[Screen It]


(2020) (Chris Hemsworth, Rudhraksh Jaiswal) (R)

Read Our Full Content Movie Review for Parents

Action: A mercenary attempts to rescue a high profile criminal's teenage son who's been kidnapped by a rival drug lord.

Ovi Mahajan Jr. (RUDHRAKSH JAISWAL) is the teenage son of a powerful criminal (PANKAJ TRIPATHI) who's currently in prison in Mumbai. Despite having a plethora of bodyguards led by Saju (RANDEEP HOODA), Ovi is nonetheless a high profile target for his father's rivals. And when the boy sneaks out for an evening of fun with his friends, men posing as cops working for drug lord Amir Asif (PRIYANSHU PAINYULI) kill one of them and kidnap Ovi.

His father orders Saju to steal the boy back, but at the same time, a group of high-tech mercenaries who specialize in such matters is also hired to rescue the boy. And the lead for that is Tyler Rake (CHRIS HEMSWORTH) a former military man turned highly efficient but troubled soldier of fortune. Arriving in the crowded city of Dhaka, Bangladesh where Asif operates, Tyler sets out to extract the boy with the help of his associates including Nik Khan (GOLSHIFTEH FARAHANI).

But it turns out freeing the boy from his kidnappers is the easy part, what with Asif controlling the police and parts of the military and thus shutting down all ways out of the city, while also employing kids such as teenager Farhad (SURAJ RIKAME) to find the mercenary. With help from his former fellow soldier, Gaspar (DAVID HARBOUR), Tyler goes into survival mode as things continue to turn sideways for him and his goal.

OUR TAKE: 6.5 out of 10

It's sometimes weird to review a movie in relation to the context of the times in which it was released. After all, films should be able not only to stand the test of time, but also stand apart from the era in which they first beamed their way into viewers' eyes, minds and hopefully hearts.

Yet, one's reaction to such a release certainly will be impacted by what's occurring in the outside world. That's especially true if whatever the situation might be is unprecedented in the lives of most people, resulting in feelings of being scared, angry, trapped and/or simply needing to get out any number of frustrations, even if just vicariously.

If that sounds apropos for the COVID-19 world in which we now all exist -- at least as of the date of this writing -- then "Extraction" might be exactly what the movie doctor ordered. That is, as long as you don't mind the decidedly R-rated material. But if you're game for that and need to watch a hero or two do their thing and deliver a heaping helping of violent comeuppance, you might just enjoy -- or at least be distracted for about two hours by -- what the film has to offer.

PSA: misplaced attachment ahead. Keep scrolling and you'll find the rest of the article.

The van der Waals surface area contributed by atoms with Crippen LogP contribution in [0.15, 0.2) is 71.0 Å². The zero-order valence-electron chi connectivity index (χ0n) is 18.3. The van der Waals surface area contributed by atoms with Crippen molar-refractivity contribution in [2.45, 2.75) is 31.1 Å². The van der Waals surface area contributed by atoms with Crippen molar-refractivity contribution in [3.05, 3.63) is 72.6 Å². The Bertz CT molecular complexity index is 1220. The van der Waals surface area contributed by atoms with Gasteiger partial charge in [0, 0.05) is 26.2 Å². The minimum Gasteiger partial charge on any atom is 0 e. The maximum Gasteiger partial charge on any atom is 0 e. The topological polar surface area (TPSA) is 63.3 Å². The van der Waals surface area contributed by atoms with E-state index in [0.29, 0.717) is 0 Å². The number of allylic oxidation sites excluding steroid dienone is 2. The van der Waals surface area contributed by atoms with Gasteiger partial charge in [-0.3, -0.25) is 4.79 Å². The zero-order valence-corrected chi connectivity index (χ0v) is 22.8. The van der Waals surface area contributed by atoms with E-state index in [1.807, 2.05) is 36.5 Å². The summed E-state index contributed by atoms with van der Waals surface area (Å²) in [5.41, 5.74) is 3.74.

In terms of story, it's clearly not the most novel thing you're ever going to see. As penned by Joe Russo -- one-half of the Russo brothers who've delivered mega-blockbuster Marvel hits such as "Captain America: The Winter Soldier" and the last two "Avengers" films -- the plot -- based on the graphic novel "Ciudad" -- is simple and straightforward. The teenage son (Rudhraksh Jaiswal) of an imprisoned crime lord is kidnapped by those working for a rival drug kingpin (Priyanshu Painyuli) in Mumbai and whisked off to the capital city of Bangladesh.

While the convict's right-hand man (Randeep Hooda) is tasked with "stealing" the boy back, a mercenary team headed up by Tyler Rake (Chris Hemsworth) and Nik Khan (Golshifteh Farahani) is hired to do the same. And just as one has come to expect from such flicks, our hero is of the troubled sort, as seen by his devil-may-care attitude of jumping off a high cliff after drinking, and hazy and partial views of someone at the beach that we easily figure is no longer in his picture.

Despite that, he's up for the job and from that point on the bullets, grenades, rockets, fists and more fly with highly targeted precision. But also seemingly reckless abandon under the guidance of director Sam Hargrave (making his feature film debut) who benefits from Hemsworth's muscular performance, the ever-fluid camera in the "hands" of cinematographer Newton Thomas Sigel, editors Ruthie Aslan and Peter B. Ellis and the entire stunt team.

There's nothing here we haven't seen in previous such flicks, and yes, it's been done better before. Yet, as a visceral experience it works quite well. The action sequences are staged and executed so expertly that they should engage viewers currently wrestling with any number of pent-up, stay-at-home issues and allow for a cathartic release of at least some of them. And if anything, it should get people desirous of Farahani, in a barely fleshed out supporting role here, becoming an action star of her own.

Until then, this is Hemsworth's pic and he delivers exactly what's expected and then some. And if "Extraction" ends up helping extract any number of negative emotions from viewers, then that's all the better. While clearly not for all viewers, and certainly not reinventing the action movie wheel, I enjoyed the diversion and distraction the flick provided and thus rate it as a 6.5 out of 10.

Reviewed April 21, 2020 / Posted April 24, 2020

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